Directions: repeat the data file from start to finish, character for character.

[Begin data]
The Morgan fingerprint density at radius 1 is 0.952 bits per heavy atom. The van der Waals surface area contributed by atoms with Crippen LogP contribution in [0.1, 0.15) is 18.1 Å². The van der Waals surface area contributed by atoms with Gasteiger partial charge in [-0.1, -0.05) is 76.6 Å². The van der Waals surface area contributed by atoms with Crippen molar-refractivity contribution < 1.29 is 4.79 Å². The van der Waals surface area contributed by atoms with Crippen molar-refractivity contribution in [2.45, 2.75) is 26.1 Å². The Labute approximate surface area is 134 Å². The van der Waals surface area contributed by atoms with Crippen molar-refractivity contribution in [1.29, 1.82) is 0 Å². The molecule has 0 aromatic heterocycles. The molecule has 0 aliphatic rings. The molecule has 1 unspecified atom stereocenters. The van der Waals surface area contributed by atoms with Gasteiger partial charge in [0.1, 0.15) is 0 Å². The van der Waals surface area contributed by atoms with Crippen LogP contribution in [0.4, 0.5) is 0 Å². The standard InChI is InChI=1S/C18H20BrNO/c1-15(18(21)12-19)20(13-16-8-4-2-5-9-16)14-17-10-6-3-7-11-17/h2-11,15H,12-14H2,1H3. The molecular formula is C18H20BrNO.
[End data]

The Morgan fingerprint density at radius 1 is 0.952 bits per heavy atom. The van der Waals surface area contributed by atoms with Crippen LogP contribution in [0.1, 0.15) is 18.1 Å². The van der Waals surface area contributed by atoms with Gasteiger partial charge in [-0.1, -0.05) is 76.6 Å². The van der Waals surface area contributed by atoms with Crippen molar-refractivity contribution < 1.29 is 4.79 Å². The van der Waals surface area contributed by atoms with Crippen molar-refractivity contribution in [2.45, 2.75) is 26.1 Å². The Labute approximate surface area is 134 Å². The van der Waals surface area contributed by atoms with Crippen molar-refractivity contribution in [1.29, 1.82) is 0 Å². The molecule has 0 aromatic heterocycles. The molecule has 0 aliphatic rings. The molecule has 1 unspecified atom stereocenters. The van der Waals surface area contributed by atoms with Gasteiger partial charge in [0.1, 0.15) is 0 Å². The van der Waals surface area contributed by atoms with Crippen LogP contribution in [0.4, 0.5) is 0 Å². The standard InChI is InChI=1S/C18H20BrNO/c1-15(18(21)12-19)20(13-16-8-4-2-5-9-16)14-17-10-6-3-7-11-17/h2-11,15H,12-14H2,1H3. The molecular formula is C18H20BrNO.